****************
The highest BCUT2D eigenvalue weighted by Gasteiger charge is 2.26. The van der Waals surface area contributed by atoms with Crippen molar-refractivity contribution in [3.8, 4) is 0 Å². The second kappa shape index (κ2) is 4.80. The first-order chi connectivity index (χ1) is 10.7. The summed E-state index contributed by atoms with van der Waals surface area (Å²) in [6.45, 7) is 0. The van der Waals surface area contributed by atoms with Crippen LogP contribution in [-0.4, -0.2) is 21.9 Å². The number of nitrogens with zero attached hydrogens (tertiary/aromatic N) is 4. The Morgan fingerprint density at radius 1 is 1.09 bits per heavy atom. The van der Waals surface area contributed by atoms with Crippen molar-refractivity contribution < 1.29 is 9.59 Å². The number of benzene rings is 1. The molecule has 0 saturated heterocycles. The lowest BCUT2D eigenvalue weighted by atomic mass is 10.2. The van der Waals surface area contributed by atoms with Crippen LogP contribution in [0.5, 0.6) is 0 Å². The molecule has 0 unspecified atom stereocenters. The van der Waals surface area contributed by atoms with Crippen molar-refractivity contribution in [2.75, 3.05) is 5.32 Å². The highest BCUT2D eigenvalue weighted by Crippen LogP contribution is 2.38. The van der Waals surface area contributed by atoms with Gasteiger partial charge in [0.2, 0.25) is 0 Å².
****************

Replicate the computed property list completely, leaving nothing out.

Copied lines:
The highest BCUT2D eigenvalue weighted by Gasteiger charge is 2.26. The van der Waals surface area contributed by atoms with Crippen molar-refractivity contribution in [3.8, 4) is 0 Å². The second kappa shape index (κ2) is 4.80. The first-order chi connectivity index (χ1) is 10.7. The summed E-state index contributed by atoms with van der Waals surface area (Å²) in [6.45, 7) is 0. The van der Waals surface area contributed by atoms with Crippen LogP contribution in [-0.4, -0.2) is 21.9 Å². The number of nitrogens with zero attached hydrogens (tertiary/aromatic N) is 4. The Morgan fingerprint density at radius 1 is 1.09 bits per heavy atom. The van der Waals surface area contributed by atoms with Crippen molar-refractivity contribution < 1.29 is 9.59 Å². The number of benzene rings is 1. The molecule has 0 saturated heterocycles. The lowest BCUT2D eigenvalue weighted by atomic mass is 10.2. The van der Waals surface area contributed by atoms with Crippen LogP contribution in [0.5, 0.6) is 0 Å². The molecule has 0 unspecified atom stereocenters. The van der Waals surface area contributed by atoms with Crippen molar-refractivity contribution in [2.75, 3.05) is 5.32 Å². The highest BCUT2D eigenvalue weighted by Crippen LogP contribution is 2.38. The van der Waals surface area contributed by atoms with Gasteiger partial charge in [0.2, 0.25) is 0 Å².